The economy under President Donald Trump is "doing pretty well" and can stay on track even if the Democrats win the majority in the House in next week's midterm elections, billionaire investor Sam Zell told CNBC on Wednesday.
"I think there's a lot more clarity in public policy. I think there's a lot more clarity in regulation" since Trump took office, said Zell, founder and chairman of Equity Group Investments. "That clarity translates into a higher level of confidence."
Democrats are favored to net at least 23 seats to gain control of the House, while Republicans are expected to hold the Senate, where they now have a 51-49 majority.
"If the Democrats take back the House, there will undoubtedly be a lot of histrionics and a lot of investigations" of the president, Zell said on "Squawk Box." But with Trump in the White House, "I don't see any significant impact coming from a change in the House other than less gets done."
Zell reiterated he used to be a Democrat, but he's more of a Republican nowadays, conservative on fiscal matters but liberal on social issues.
As a longtime proponent of higher interest rates, Zell said he believes "rising interest rates is healthy for the real estate economy." He said near zero percent rates for years after the 2008 financial crisis actually kept a lid on growth.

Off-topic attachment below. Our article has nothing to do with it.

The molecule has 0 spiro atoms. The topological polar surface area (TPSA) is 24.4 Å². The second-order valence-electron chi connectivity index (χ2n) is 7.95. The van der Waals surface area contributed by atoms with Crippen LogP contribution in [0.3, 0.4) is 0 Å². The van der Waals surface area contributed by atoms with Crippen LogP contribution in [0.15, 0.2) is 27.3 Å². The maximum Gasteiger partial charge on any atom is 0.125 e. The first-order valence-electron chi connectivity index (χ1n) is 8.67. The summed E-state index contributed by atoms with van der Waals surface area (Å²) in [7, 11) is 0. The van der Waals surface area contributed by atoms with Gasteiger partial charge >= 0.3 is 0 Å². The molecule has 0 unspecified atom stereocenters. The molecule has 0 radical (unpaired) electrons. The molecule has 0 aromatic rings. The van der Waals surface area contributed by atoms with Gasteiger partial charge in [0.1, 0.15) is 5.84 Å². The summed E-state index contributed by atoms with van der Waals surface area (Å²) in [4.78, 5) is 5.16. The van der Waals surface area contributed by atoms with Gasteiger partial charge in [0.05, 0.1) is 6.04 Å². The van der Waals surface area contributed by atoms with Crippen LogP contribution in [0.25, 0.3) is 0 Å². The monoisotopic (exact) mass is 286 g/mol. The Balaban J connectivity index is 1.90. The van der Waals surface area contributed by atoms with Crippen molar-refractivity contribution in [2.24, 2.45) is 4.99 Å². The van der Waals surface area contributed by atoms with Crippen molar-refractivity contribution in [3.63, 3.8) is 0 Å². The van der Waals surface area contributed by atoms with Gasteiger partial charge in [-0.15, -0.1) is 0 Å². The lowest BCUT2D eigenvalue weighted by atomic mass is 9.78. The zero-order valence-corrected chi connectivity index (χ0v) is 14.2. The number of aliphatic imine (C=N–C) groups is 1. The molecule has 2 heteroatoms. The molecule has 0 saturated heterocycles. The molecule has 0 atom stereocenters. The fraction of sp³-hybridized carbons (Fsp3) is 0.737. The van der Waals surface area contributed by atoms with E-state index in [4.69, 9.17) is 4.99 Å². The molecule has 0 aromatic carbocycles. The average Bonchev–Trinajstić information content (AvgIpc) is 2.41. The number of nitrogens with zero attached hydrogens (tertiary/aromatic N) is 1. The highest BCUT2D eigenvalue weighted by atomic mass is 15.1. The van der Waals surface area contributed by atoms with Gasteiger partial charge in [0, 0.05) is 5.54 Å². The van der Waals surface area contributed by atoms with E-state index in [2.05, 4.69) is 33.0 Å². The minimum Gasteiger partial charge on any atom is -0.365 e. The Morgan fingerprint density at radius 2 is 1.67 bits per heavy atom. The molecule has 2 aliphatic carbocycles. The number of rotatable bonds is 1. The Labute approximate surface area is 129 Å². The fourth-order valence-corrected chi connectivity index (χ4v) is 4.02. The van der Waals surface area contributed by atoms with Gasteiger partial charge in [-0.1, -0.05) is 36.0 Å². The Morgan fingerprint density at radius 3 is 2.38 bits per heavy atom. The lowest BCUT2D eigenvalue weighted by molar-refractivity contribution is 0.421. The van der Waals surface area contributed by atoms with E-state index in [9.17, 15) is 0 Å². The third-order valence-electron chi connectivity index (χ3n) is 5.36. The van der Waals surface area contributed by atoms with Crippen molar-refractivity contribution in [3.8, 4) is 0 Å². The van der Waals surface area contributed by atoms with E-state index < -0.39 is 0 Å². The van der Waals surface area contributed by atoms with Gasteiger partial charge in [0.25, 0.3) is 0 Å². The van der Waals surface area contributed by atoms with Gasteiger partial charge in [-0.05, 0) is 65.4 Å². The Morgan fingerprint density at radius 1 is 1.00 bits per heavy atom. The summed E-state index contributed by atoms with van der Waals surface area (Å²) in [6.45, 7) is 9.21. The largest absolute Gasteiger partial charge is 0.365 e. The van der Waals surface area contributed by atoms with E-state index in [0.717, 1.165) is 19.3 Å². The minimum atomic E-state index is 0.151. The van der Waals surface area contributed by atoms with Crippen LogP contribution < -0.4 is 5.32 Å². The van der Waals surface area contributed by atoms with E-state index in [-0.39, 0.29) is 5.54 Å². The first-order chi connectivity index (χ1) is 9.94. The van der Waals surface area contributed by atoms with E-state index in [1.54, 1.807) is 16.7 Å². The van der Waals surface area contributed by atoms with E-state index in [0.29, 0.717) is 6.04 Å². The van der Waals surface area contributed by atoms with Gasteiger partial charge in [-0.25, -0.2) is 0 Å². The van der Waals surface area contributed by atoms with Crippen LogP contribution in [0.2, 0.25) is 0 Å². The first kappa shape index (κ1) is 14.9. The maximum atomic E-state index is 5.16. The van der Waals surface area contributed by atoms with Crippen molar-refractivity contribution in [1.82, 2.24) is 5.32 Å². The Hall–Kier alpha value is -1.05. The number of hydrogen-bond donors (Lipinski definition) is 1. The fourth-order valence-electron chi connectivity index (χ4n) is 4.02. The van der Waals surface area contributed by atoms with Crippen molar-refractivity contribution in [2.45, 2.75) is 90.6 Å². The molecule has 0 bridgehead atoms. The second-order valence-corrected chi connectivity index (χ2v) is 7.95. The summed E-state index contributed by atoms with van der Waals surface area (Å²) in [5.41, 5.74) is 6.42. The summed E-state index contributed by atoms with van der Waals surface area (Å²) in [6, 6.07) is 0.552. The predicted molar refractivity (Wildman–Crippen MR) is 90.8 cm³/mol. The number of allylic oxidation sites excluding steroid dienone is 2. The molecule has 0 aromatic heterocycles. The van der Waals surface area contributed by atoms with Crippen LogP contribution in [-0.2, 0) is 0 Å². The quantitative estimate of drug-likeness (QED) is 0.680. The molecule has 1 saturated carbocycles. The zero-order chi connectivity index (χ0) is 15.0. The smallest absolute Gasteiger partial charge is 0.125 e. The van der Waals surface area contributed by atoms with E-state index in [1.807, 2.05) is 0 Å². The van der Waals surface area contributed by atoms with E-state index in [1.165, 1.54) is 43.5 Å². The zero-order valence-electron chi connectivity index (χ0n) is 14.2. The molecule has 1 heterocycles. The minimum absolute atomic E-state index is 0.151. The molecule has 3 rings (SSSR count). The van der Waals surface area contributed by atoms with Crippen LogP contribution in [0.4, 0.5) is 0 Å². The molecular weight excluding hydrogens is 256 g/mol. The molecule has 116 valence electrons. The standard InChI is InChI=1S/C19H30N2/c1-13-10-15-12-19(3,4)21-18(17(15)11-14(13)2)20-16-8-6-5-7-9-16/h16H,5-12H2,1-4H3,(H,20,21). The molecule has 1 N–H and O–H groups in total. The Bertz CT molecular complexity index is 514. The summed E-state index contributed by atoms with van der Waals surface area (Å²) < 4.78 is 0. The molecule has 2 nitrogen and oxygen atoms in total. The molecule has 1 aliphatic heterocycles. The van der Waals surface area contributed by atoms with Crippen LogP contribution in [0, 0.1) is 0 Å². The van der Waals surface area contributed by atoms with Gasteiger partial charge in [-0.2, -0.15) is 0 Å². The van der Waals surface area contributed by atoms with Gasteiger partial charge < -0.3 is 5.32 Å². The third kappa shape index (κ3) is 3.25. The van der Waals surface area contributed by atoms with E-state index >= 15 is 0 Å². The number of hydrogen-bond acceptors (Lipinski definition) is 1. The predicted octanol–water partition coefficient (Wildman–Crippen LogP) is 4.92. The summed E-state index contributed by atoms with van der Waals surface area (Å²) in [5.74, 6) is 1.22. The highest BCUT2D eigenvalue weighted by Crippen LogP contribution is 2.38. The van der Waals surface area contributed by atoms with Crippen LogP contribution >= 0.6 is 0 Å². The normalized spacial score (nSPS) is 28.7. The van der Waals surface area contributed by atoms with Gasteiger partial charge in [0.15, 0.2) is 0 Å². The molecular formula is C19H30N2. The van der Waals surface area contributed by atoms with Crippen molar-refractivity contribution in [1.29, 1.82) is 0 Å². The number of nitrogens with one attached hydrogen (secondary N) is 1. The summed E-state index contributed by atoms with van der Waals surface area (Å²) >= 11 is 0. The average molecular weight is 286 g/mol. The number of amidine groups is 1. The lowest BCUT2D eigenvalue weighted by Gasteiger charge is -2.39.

"Very low interest rates took away the sense of urgency and the sense of the need to accomplish things," he said. "There was no penalty to doing it tomorrow."
There's a heated debate raging every day on Wall Street over whether the Federal Reserve is hiking rates too quickly.
Zell's views on rates differs from Trump, who has blasted Fed Chairman Jerome Powell for tightening monetary policy.
"I don't think it's raising rates too fast," Zell said of the Fed.
The central bank has increased rates three times this year and is expected to hike again in December. The current range on the key fed funds rate that banks charge each other for overnight loans is 2 percent to 2.25 percent.
Earlier this month, Powell gave indications that the cost of borrowing money may move up faster than expected by saying rates are a long way from so-called neutral, a level that neither stimulates nor restricts the economy.